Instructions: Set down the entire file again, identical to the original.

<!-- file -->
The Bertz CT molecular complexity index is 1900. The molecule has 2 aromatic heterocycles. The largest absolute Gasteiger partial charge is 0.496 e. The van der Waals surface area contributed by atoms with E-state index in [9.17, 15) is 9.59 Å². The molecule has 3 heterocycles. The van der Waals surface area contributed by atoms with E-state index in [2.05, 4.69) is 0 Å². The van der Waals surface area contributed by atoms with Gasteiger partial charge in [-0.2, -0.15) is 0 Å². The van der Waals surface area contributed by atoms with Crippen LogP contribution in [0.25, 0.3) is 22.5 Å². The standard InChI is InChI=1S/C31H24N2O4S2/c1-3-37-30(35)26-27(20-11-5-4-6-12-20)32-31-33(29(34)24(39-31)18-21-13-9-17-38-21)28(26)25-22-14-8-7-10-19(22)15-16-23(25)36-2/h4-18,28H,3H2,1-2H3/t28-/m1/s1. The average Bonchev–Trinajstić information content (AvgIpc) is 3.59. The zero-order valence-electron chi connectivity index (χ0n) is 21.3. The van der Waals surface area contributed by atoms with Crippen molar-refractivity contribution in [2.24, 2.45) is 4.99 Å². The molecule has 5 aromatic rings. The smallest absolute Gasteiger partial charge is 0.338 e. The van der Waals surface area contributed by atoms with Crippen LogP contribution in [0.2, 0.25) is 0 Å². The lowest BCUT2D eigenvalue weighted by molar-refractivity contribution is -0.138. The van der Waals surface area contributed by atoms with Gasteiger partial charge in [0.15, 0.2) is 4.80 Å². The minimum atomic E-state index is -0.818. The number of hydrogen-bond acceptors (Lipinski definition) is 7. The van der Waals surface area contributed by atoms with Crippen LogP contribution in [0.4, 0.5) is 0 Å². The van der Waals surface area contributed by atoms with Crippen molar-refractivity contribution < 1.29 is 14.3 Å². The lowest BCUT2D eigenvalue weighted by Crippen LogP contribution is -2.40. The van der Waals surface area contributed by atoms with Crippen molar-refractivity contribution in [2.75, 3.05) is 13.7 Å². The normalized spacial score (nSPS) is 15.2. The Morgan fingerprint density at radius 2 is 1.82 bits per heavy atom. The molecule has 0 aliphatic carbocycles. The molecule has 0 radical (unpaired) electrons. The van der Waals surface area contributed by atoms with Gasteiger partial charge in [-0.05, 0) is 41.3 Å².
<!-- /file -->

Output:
The Bertz CT molecular complexity index is 1900. The molecule has 2 aromatic heterocycles. The largest absolute Gasteiger partial charge is 0.496 e. The van der Waals surface area contributed by atoms with E-state index in [9.17, 15) is 9.59 Å². The molecule has 3 heterocycles. The van der Waals surface area contributed by atoms with E-state index in [2.05, 4.69) is 0 Å². The van der Waals surface area contributed by atoms with Gasteiger partial charge in [-0.2, -0.15) is 0 Å². The van der Waals surface area contributed by atoms with Crippen LogP contribution in [0.25, 0.3) is 22.5 Å². The standard InChI is InChI=1S/C31H24N2O4S2/c1-3-37-30(35)26-27(20-11-5-4-6-12-20)32-31-33(29(34)24(39-31)18-21-13-9-17-38-21)28(26)25-22-14-8-7-10-19(22)15-16-23(25)36-2/h4-18,28H,3H2,1-2H3/t28-/m1/s1. The average Bonchev–Trinajstić information content (AvgIpc) is 3.59. The zero-order valence-electron chi connectivity index (χ0n) is 21.3. The van der Waals surface area contributed by atoms with Crippen molar-refractivity contribution in [2.24, 2.45) is 4.99 Å². The molecule has 5 aromatic rings. The smallest absolute Gasteiger partial charge is 0.338 e. The van der Waals surface area contributed by atoms with Crippen LogP contribution in [0.2, 0.25) is 0 Å². The lowest BCUT2D eigenvalue weighted by molar-refractivity contribution is -0.138. The van der Waals surface area contributed by atoms with Gasteiger partial charge in [0.15, 0.2) is 4.80 Å². The minimum atomic E-state index is -0.818. The number of hydrogen-bond acceptors (Lipinski definition) is 7. The van der Waals surface area contributed by atoms with Crippen LogP contribution in [0.4, 0.5) is 0 Å². The van der Waals surface area contributed by atoms with Crippen molar-refractivity contribution < 1.29 is 14.3 Å². The lowest BCUT2D eigenvalue weighted by Crippen LogP contribution is -2.40. The van der Waals surface area contributed by atoms with Crippen molar-refractivity contribution in [2.75, 3.05) is 13.7 Å². The normalized spacial score (nSPS) is 15.2. The Morgan fingerprint density at radius 2 is 1.82 bits per heavy atom. The molecule has 0 aliphatic carbocycles. The molecule has 0 radical (unpaired) electrons. The van der Waals surface area contributed by atoms with Gasteiger partial charge in [-0.05, 0) is 41.3 Å².